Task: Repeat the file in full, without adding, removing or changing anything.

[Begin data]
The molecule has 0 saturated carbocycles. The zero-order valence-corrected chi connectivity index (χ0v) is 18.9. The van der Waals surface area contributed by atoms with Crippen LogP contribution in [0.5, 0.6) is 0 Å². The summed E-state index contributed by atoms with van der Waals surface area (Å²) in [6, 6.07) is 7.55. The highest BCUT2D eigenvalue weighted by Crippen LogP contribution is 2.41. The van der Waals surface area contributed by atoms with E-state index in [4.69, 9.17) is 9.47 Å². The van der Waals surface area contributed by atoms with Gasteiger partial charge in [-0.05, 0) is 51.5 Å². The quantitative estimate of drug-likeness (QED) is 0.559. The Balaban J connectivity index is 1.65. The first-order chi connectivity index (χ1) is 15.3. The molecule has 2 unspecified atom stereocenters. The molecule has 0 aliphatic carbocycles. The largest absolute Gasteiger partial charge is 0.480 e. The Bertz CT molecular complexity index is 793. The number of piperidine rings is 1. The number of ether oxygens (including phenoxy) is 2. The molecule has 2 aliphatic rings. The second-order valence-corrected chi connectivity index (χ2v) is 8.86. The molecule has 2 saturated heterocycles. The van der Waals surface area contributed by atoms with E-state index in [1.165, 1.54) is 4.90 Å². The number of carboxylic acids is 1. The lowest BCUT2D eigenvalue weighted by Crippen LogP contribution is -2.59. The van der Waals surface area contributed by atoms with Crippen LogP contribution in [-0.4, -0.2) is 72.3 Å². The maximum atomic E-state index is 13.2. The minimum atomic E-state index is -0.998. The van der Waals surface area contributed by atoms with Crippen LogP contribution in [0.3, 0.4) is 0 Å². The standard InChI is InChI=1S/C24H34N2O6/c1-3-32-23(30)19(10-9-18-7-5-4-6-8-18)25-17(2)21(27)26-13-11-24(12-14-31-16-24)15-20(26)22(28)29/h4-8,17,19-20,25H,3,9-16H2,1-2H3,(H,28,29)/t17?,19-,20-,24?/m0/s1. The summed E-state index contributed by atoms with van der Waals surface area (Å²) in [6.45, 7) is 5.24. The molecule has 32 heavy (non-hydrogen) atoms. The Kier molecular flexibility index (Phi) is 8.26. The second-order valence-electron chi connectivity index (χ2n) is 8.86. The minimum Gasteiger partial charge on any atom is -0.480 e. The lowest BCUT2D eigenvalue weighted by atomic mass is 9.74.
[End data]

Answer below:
The molecule has 0 saturated carbocycles. The zero-order valence-corrected chi connectivity index (χ0v) is 18.9. The van der Waals surface area contributed by atoms with Crippen LogP contribution in [0.5, 0.6) is 0 Å². The summed E-state index contributed by atoms with van der Waals surface area (Å²) in [6, 6.07) is 7.55. The highest BCUT2D eigenvalue weighted by Crippen LogP contribution is 2.41. The van der Waals surface area contributed by atoms with E-state index in [4.69, 9.17) is 9.47 Å². The van der Waals surface area contributed by atoms with Gasteiger partial charge in [-0.05, 0) is 51.5 Å². The quantitative estimate of drug-likeness (QED) is 0.559. The Balaban J connectivity index is 1.65. The first-order chi connectivity index (χ1) is 15.3. The molecule has 2 unspecified atom stereocenters. The molecule has 0 aliphatic carbocycles. The largest absolute Gasteiger partial charge is 0.480 e. The Bertz CT molecular complexity index is 793. The number of piperidine rings is 1. The number of ether oxygens (including phenoxy) is 2. The molecule has 2 aliphatic rings. The second-order valence-corrected chi connectivity index (χ2v) is 8.86. The molecule has 2 saturated heterocycles. The van der Waals surface area contributed by atoms with E-state index in [1.165, 1.54) is 4.90 Å². The number of carboxylic acids is 1. The lowest BCUT2D eigenvalue weighted by Crippen LogP contribution is -2.59. The van der Waals surface area contributed by atoms with Crippen LogP contribution in [-0.4, -0.2) is 72.3 Å². The maximum atomic E-state index is 13.2. The minimum atomic E-state index is -0.998. The van der Waals surface area contributed by atoms with Crippen LogP contribution in [0.3, 0.4) is 0 Å². The standard InChI is InChI=1S/C24H34N2O6/c1-3-32-23(30)19(10-9-18-7-5-4-6-8-18)25-17(2)21(27)26-13-11-24(12-14-31-16-24)15-20(26)22(28)29/h4-8,17,19-20,25H,3,9-16H2,1-2H3,(H,28,29)/t17?,19-,20-,24?/m0/s1. The summed E-state index contributed by atoms with van der Waals surface area (Å²) in [6.45, 7) is 5.24. The molecule has 32 heavy (non-hydrogen) atoms. The Kier molecular flexibility index (Phi) is 8.26. The second-order valence-electron chi connectivity index (χ2n) is 8.86. The minimum Gasteiger partial charge on any atom is -0.480 e. The lowest BCUT2D eigenvalue weighted by atomic mass is 9.74.